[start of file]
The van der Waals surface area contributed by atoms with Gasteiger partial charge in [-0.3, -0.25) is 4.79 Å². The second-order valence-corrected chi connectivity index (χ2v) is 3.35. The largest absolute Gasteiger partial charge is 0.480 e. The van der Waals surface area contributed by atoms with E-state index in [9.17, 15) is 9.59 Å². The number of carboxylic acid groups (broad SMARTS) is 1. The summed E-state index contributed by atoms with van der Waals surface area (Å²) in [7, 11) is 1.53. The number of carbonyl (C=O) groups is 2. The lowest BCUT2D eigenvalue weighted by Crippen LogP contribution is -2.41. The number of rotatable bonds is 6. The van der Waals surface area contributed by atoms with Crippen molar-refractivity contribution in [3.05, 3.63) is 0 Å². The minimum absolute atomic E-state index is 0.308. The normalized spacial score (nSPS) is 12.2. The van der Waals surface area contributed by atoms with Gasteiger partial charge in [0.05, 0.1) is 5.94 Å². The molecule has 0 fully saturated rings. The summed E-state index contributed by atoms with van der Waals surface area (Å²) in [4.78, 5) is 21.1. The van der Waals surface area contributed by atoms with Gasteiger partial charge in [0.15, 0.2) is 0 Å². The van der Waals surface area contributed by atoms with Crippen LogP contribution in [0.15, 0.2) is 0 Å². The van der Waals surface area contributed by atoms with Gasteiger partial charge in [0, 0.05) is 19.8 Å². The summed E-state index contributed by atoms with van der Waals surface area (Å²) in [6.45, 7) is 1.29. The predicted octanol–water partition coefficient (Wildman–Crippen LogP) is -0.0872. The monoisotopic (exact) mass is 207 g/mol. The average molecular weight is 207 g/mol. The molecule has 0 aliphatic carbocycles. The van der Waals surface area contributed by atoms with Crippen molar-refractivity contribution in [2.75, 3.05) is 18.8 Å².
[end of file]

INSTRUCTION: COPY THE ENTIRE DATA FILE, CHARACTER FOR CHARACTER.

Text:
The van der Waals surface area contributed by atoms with Gasteiger partial charge in [-0.3, -0.25) is 4.79 Å². The second-order valence-corrected chi connectivity index (χ2v) is 3.35. The largest absolute Gasteiger partial charge is 0.480 e. The van der Waals surface area contributed by atoms with E-state index in [9.17, 15) is 9.59 Å². The number of carboxylic acid groups (broad SMARTS) is 1. The summed E-state index contributed by atoms with van der Waals surface area (Å²) in [7, 11) is 1.53. The number of carbonyl (C=O) groups is 2. The lowest BCUT2D eigenvalue weighted by Crippen LogP contribution is -2.41. The number of rotatable bonds is 6. The van der Waals surface area contributed by atoms with Crippen molar-refractivity contribution in [3.05, 3.63) is 0 Å². The minimum absolute atomic E-state index is 0.308. The normalized spacial score (nSPS) is 12.2. The van der Waals surface area contributed by atoms with Gasteiger partial charge in [0.05, 0.1) is 5.94 Å². The molecule has 0 fully saturated rings. The summed E-state index contributed by atoms with van der Waals surface area (Å²) in [4.78, 5) is 21.1. The van der Waals surface area contributed by atoms with Gasteiger partial charge in [0.15, 0.2) is 0 Å². The van der Waals surface area contributed by atoms with Crippen LogP contribution in [0.15, 0.2) is 0 Å². The van der Waals surface area contributed by atoms with Gasteiger partial charge in [0, 0.05) is 19.8 Å². The summed E-state index contributed by atoms with van der Waals surface area (Å²) in [6.45, 7) is 1.29. The predicted octanol–water partition coefficient (Wildman–Crippen LogP) is -0.0872. The monoisotopic (exact) mass is 207 g/mol. The average molecular weight is 207 g/mol. The molecule has 0 aliphatic carbocycles. The van der Waals surface area contributed by atoms with Crippen molar-refractivity contribution in [2.75, 3.05) is 18.8 Å².